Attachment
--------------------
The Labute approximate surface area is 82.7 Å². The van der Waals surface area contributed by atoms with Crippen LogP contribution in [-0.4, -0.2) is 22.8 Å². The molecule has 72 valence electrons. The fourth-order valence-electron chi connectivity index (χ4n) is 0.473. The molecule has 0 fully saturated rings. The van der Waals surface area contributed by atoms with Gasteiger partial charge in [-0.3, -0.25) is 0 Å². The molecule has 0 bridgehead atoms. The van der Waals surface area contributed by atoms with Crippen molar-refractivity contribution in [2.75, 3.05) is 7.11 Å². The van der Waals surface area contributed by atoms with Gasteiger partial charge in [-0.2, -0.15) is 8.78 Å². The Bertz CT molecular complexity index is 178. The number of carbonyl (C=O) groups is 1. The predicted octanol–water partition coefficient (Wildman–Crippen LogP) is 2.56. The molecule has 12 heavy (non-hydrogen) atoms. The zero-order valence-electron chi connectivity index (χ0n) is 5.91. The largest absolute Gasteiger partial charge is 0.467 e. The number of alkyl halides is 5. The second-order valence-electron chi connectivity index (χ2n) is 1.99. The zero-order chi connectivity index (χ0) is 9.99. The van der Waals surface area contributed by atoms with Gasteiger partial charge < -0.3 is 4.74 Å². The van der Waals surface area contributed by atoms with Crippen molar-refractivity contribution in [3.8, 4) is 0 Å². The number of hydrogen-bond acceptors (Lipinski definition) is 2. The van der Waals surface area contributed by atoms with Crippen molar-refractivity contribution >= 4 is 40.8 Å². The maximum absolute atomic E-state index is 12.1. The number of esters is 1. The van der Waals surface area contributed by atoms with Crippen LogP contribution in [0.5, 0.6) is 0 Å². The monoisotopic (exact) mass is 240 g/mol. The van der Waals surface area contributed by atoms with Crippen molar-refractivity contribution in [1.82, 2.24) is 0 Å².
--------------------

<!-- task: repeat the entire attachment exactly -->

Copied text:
The Labute approximate surface area is 82.7 Å². The van der Waals surface area contributed by atoms with Crippen LogP contribution in [-0.4, -0.2) is 22.8 Å². The molecule has 72 valence electrons. The fourth-order valence-electron chi connectivity index (χ4n) is 0.473. The molecule has 0 fully saturated rings. The van der Waals surface area contributed by atoms with Gasteiger partial charge in [-0.3, -0.25) is 0 Å². The molecule has 0 bridgehead atoms. The van der Waals surface area contributed by atoms with Crippen molar-refractivity contribution in [2.75, 3.05) is 7.11 Å². The van der Waals surface area contributed by atoms with Gasteiger partial charge in [-0.2, -0.15) is 8.78 Å². The Bertz CT molecular complexity index is 178. The number of carbonyl (C=O) groups is 1. The predicted octanol–water partition coefficient (Wildman–Crippen LogP) is 2.56. The molecule has 12 heavy (non-hydrogen) atoms. The zero-order valence-electron chi connectivity index (χ0n) is 5.91. The largest absolute Gasteiger partial charge is 0.467 e. The number of alkyl halides is 5. The second-order valence-electron chi connectivity index (χ2n) is 1.99. The zero-order chi connectivity index (χ0) is 9.99. The van der Waals surface area contributed by atoms with Gasteiger partial charge < -0.3 is 4.74 Å². The van der Waals surface area contributed by atoms with Crippen molar-refractivity contribution in [3.8, 4) is 0 Å². The number of hydrogen-bond acceptors (Lipinski definition) is 2. The van der Waals surface area contributed by atoms with Crippen molar-refractivity contribution >= 4 is 40.8 Å². The maximum absolute atomic E-state index is 12.1. The number of esters is 1. The van der Waals surface area contributed by atoms with Crippen LogP contribution in [0.5, 0.6) is 0 Å². The monoisotopic (exact) mass is 240 g/mol. The van der Waals surface area contributed by atoms with Crippen molar-refractivity contribution in [1.82, 2.24) is 0 Å².